Likewise Software: sandwiched between Microsoft and open source

What's it like to be an open source company that's also a Microsoft partner dependent on the Windows world? Not bad,

says Barry Crist, CEO of Likewise Software. The rise of Linux in the data center, and on the desktop (along with the Mac's suddenly chic status) is creating nice fat demand for a tool that can integrate non-Windows operating systems with Microsoft's Active Directory. AD has become the de facto means of executing group policy and authentication/authorization to servers and desktops alike (a situation that suits Microsoft just fine). But when an enterprise wants to include Linux, Unix or Macs in AD, that's not so easy. Last week Likewise caused nods of approval to ripple through the industry when it announced a major upgrade to its software that does just that.

The update, Likewise Open Spring '08, now supports about 110 operating systems, the company says. What's more, Likewise is open source, under GPL v3 (and other licenses), Crist says.

Likewise obviously isn't the only player in this niche (competitor Centrify is another) but there are all kinds of reasons Likewise is a comer to watch. One of the biggest is that next month its software will ship with major Linux offerings including Novell's openSUSE, Red Hat, and, most interesting of all, Canonical's Ubuntu.

Likewise is in an admittedly strange place, wedged between being a Microsoft partner and an open source software developer. For instance, the company does not license anything from Microsoft, though it does work with Samba, Crist says. Note that in December, Samba made big news when it announced a license agreement with Microsoft that gained Samba and some software that works with it, legal access to use Microsoft protocols. Likewise originally launched its first offering in December.

Microsoft has since "opened" many of its Windows and Office protocols, but still expects any company expecting to turn a buck on its software to pay Microsoft a license fee. (It promises the license will be "cheap.")

Likewise is not the only open source company in this spot, but let's emphasize again that the product smoothes the way for companies to use non-Windows boxes. On the server side, Likewise success has been something Microsoft loves. Although Microsoft can claim a greater number of servers out there (over 60%, reports say), Windows is still the relative newcomer to the data center. If enterprises want to use Active Directory for both their Unix and Windows boxes, all the better for Microsoft.

But enterprises have increasingly become interested in Likewise for its ability to integrate Linux (and Mac) desktops into AD. Desktops need to be authenticated and IT departments want them managed under the same AD group policies as the Windows machines. The company says a year ago, 12% of prospective customers were interested in using Likewise for desktops. Today 32% of them are, plus Likewise is now working with three times as many companies. (The actual number of companies is significant, too. Likewise shared its growth numbers with Microsoft Subnet but made us promise not to publish them.)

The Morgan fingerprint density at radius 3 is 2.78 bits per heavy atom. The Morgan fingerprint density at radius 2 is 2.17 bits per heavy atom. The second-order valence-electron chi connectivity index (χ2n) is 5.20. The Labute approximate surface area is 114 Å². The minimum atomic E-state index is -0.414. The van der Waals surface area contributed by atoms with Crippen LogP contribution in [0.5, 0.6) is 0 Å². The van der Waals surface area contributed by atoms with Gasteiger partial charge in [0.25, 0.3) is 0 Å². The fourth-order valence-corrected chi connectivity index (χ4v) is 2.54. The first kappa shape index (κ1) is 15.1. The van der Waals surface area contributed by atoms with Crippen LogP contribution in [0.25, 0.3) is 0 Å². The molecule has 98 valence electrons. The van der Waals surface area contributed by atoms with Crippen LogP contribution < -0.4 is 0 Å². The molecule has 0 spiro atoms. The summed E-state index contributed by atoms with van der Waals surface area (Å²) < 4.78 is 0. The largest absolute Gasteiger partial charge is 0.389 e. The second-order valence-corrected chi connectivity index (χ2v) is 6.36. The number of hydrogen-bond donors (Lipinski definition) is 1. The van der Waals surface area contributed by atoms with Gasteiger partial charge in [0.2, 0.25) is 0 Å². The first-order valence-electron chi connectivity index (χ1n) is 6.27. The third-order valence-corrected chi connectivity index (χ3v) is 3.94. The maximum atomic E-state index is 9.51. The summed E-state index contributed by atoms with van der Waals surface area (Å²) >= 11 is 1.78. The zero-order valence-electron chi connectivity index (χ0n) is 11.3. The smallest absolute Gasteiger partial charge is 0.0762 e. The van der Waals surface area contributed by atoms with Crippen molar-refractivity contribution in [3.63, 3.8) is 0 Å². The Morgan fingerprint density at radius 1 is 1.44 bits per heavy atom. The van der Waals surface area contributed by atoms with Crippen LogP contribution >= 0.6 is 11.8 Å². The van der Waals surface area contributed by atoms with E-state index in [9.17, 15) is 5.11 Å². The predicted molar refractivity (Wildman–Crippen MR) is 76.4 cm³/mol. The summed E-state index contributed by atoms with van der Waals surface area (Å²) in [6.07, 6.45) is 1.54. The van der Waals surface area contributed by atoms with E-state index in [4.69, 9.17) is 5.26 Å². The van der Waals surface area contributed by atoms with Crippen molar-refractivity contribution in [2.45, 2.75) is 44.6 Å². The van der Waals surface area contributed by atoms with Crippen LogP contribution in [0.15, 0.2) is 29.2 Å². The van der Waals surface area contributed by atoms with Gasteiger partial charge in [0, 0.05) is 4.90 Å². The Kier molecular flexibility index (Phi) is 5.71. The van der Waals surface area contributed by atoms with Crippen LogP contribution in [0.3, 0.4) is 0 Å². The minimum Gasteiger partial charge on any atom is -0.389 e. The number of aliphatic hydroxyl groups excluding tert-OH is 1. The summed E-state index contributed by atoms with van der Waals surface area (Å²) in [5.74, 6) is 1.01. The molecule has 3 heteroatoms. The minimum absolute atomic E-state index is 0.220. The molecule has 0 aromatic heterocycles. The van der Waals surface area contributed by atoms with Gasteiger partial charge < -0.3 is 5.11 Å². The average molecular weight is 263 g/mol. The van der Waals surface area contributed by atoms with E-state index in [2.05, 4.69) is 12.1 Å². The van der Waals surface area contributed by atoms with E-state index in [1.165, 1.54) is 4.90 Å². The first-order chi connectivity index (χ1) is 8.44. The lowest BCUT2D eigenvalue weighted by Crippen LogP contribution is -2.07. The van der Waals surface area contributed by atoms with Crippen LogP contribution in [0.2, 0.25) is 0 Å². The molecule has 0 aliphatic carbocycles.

Plus, Crist says, non-Windows desktops are no longer the poor unwanted relations of the enterprise. "If you look at raw percentage numbers of how many non-Windows desktops are in the enterprise - it's really low. But you can see the number of Macs that have reached a high executive level. And when the Linux desktop comes in, it's usually a high-profile project with a lot of attention going to making it succeed," says Crist.

Truly the MacBook is today's cool toy in the corner office. (Or, as Crist puts it, just notice who is using what laptop in first class next time you fly). And low-cost Linux desktops have become an "in" alternative for shared-terminal kinds of applications. (As one big example, last month the city Tamil Nadu, India, yanked Windows in favor of installing 30,000 Novell SLED desktops in its schools, while also deploying about 1,800 Novell servers. )

With Vista a public relations nightmare and Google Docs coming on strong, Microsoft's long-term control of the desktop is threatened. This explains (but perhaps doesn't excuse) its crazy cold/hot attitude toward open source.

Crist has a unique vantage point. He can see that customers clearly want more choices than Windows. And yet he believes Microsoft's latest loving approach is sincere.

"I think they are letting go of some of the ferocity in how they were competing with open source. They are realizing that happy customers are really in their best interest," he says.

More Microsoft Subnet blog posts:Will XP survive or won’t it?Early ISO vote tally: OOXML accepted Four fabulous giveaways from Microsoft Subnet and Cisco SubnetMicrosoft: We won't sue over OOXML, ever New Chinese antitrust law could affect Microsoft/Yahoo dealAll Microsoft Subnet blog posts

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